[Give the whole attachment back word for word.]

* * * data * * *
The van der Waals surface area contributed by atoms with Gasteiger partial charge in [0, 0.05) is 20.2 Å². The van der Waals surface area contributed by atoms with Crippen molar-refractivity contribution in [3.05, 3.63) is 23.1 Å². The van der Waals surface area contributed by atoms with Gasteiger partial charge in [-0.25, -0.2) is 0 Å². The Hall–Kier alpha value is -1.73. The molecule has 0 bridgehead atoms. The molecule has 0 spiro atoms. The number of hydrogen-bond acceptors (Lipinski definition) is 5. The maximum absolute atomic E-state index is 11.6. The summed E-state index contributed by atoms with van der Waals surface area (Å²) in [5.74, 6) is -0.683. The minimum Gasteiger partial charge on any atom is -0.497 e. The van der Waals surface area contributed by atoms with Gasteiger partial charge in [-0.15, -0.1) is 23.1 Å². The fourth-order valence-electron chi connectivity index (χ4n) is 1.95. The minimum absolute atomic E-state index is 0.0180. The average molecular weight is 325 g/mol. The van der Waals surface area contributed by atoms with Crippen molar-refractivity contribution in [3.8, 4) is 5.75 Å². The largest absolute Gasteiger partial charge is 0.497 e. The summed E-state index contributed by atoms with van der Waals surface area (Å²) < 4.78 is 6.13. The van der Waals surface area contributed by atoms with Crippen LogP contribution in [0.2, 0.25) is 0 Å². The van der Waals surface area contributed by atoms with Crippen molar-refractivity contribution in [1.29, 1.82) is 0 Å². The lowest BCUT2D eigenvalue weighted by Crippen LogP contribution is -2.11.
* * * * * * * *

The van der Waals surface area contributed by atoms with Gasteiger partial charge in [0, 0.05) is 20.2 Å². The van der Waals surface area contributed by atoms with Crippen molar-refractivity contribution in [3.05, 3.63) is 23.1 Å². The van der Waals surface area contributed by atoms with Gasteiger partial charge in [-0.25, -0.2) is 0 Å². The Hall–Kier alpha value is -1.73. The molecule has 0 bridgehead atoms. The molecule has 0 spiro atoms. The number of hydrogen-bond acceptors (Lipinski definition) is 5. The maximum absolute atomic E-state index is 11.6. The summed E-state index contributed by atoms with van der Waals surface area (Å²) in [5.74, 6) is -0.683. The minimum Gasteiger partial charge on any atom is -0.497 e. The van der Waals surface area contributed by atoms with Gasteiger partial charge in [-0.15, -0.1) is 23.1 Å². The fourth-order valence-electron chi connectivity index (χ4n) is 1.95. The minimum absolute atomic E-state index is 0.0180. The average molecular weight is 325 g/mol. The van der Waals surface area contributed by atoms with Crippen molar-refractivity contribution in [3.8, 4) is 5.75 Å². The largest absolute Gasteiger partial charge is 0.497 e. The summed E-state index contributed by atoms with van der Waals surface area (Å²) < 4.78 is 6.13. The van der Waals surface area contributed by atoms with Crippen LogP contribution in [0.2, 0.25) is 0 Å². The van der Waals surface area contributed by atoms with Crippen molar-refractivity contribution in [1.29, 1.82) is 0 Å². The lowest BCUT2D eigenvalue weighted by Crippen LogP contribution is -2.11.